Yesterday, I was fortunate to attend an online workshop with Gregory Hinton to get a taste of verbatim theatre writing–creating playscripts from oral history interviews. I’ve worked with oral histories as a researcher with Palouse Anthropology and I’ve written plays but I’ve never combined the two practices. The playwright in me was stoked to mess around in a new technique. The researcher not so much.
There’s a responsibility when someone gives you their story. I see it as an act of trust. When we do our interviews, there’s a review process with the narrator. It gives them an opportunity to clarify, add, and if they wish, remove items from their narrative. It is a gift when they share their stories of triumphs and challenges. Their stories never becomes yours to do with what you will.
Then as a playwright working on these, I became very much aware of how we could still keep quotes from the stories intact and yet with surrounding dialogue frame them in such a way as to use someone’s words against them. It was a reminder of the power of language and how even word placement can influence a listener and shape meaning.
That evening we read our little pieces and then Gregory read “Walking Steven Home which he created from the family impact statements at the sentencing hearing of Steven Nelson’s murderer in Boise five years ago.”
I knew Steven Nelson as part of the local Moscow scene. He was the night manager of Shari’s where I wrote a portion of my masters thesis and logged many an hour in coffee klatches with my friends devising theatre projects.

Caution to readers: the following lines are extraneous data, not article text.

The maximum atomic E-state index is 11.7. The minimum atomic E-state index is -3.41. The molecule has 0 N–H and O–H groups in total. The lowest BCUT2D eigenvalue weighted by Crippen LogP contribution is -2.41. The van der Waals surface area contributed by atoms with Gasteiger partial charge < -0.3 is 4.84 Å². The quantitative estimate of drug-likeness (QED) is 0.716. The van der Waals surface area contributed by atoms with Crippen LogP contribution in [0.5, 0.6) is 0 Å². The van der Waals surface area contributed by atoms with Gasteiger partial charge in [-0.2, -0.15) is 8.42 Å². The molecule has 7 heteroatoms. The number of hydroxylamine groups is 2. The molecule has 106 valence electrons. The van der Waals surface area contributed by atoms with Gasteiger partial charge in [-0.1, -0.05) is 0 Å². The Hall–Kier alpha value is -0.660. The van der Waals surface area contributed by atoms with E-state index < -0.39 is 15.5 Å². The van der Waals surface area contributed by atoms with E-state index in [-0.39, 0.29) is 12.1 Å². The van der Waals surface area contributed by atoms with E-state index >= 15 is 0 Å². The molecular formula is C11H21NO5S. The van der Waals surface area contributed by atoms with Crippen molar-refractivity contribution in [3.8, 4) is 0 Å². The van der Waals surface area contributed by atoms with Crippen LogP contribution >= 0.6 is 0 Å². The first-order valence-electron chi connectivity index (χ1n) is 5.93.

He often stopped by the table to chat us up. I remember him as the friendly, well-dressed fellow who couldn’t wear a suit. They never seemed to hang on him quite right, but that never mattered. He had his own kind of charm. He once regaled us with why he was sporting a spikey haircut. In the end as I recall he had given it to himself. I’m not sure though. There were a lot side stories along the way and laughter.
Steven’s end was not funny. He was lured into a remote area outside of Boise and brutally beaten for being homosexual. Steven had walked, naked and barefoot, half a mile before he could find help. He died of his injuries the next day.
It was these harrowing events that Gregory drew from to create Walking Steven Home. At the reading, he started quietly. It was similar to the ones we had done but obviously not as clumsy. One character spoke then the next and the next. Then slowly, Gregory began to work in his own words announcing a brief break from the transcripts and weaving us back in.
I wasn’t aware of it happening but I could feel it like a storm summoned. Even through the Zoom, it was evocative. The hair came up on my arms. And at the scripts conclusion emotionally I was in tatters. And it was just Gregory reading. There was no fancy effects. No spectacle. So great feats of acting played against each other. It was one man reading the scripts prepared from true events.